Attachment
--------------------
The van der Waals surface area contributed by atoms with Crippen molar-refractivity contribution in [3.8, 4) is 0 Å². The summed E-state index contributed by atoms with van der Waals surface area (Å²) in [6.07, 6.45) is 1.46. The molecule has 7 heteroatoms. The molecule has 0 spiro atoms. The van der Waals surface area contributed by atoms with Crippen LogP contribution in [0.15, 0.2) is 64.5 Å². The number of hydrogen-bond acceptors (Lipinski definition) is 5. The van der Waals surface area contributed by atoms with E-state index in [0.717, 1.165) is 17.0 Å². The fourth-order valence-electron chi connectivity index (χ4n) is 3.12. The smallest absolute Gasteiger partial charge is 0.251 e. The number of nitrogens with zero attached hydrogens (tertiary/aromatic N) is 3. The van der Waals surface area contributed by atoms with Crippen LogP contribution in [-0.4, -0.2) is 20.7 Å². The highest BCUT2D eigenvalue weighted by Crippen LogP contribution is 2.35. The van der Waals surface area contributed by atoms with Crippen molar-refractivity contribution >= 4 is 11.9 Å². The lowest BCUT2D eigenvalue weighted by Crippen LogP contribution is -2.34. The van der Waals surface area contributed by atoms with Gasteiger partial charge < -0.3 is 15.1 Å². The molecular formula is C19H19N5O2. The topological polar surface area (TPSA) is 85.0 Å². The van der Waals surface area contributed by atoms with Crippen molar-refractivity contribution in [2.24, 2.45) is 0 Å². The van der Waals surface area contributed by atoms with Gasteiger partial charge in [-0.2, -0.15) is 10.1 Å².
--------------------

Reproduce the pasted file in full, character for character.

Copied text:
The van der Waals surface area contributed by atoms with Crippen molar-refractivity contribution in [3.8, 4) is 0 Å². The summed E-state index contributed by atoms with van der Waals surface area (Å²) in [6.07, 6.45) is 1.46. The molecule has 7 heteroatoms. The molecule has 0 spiro atoms. The van der Waals surface area contributed by atoms with Crippen LogP contribution in [0.15, 0.2) is 64.5 Å². The number of hydrogen-bond acceptors (Lipinski definition) is 5. The van der Waals surface area contributed by atoms with E-state index in [0.717, 1.165) is 17.0 Å². The fourth-order valence-electron chi connectivity index (χ4n) is 3.12. The smallest absolute Gasteiger partial charge is 0.251 e. The number of nitrogens with zero attached hydrogens (tertiary/aromatic N) is 3. The van der Waals surface area contributed by atoms with Crippen LogP contribution in [-0.4, -0.2) is 20.7 Å². The highest BCUT2D eigenvalue weighted by Crippen LogP contribution is 2.35. The van der Waals surface area contributed by atoms with Crippen molar-refractivity contribution >= 4 is 11.9 Å². The lowest BCUT2D eigenvalue weighted by Crippen LogP contribution is -2.34. The van der Waals surface area contributed by atoms with Gasteiger partial charge < -0.3 is 15.1 Å². The molecular formula is C19H19N5O2. The topological polar surface area (TPSA) is 85.0 Å². The van der Waals surface area contributed by atoms with Crippen molar-refractivity contribution in [2.24, 2.45) is 0 Å². The van der Waals surface area contributed by atoms with Gasteiger partial charge in [-0.2, -0.15) is 10.1 Å².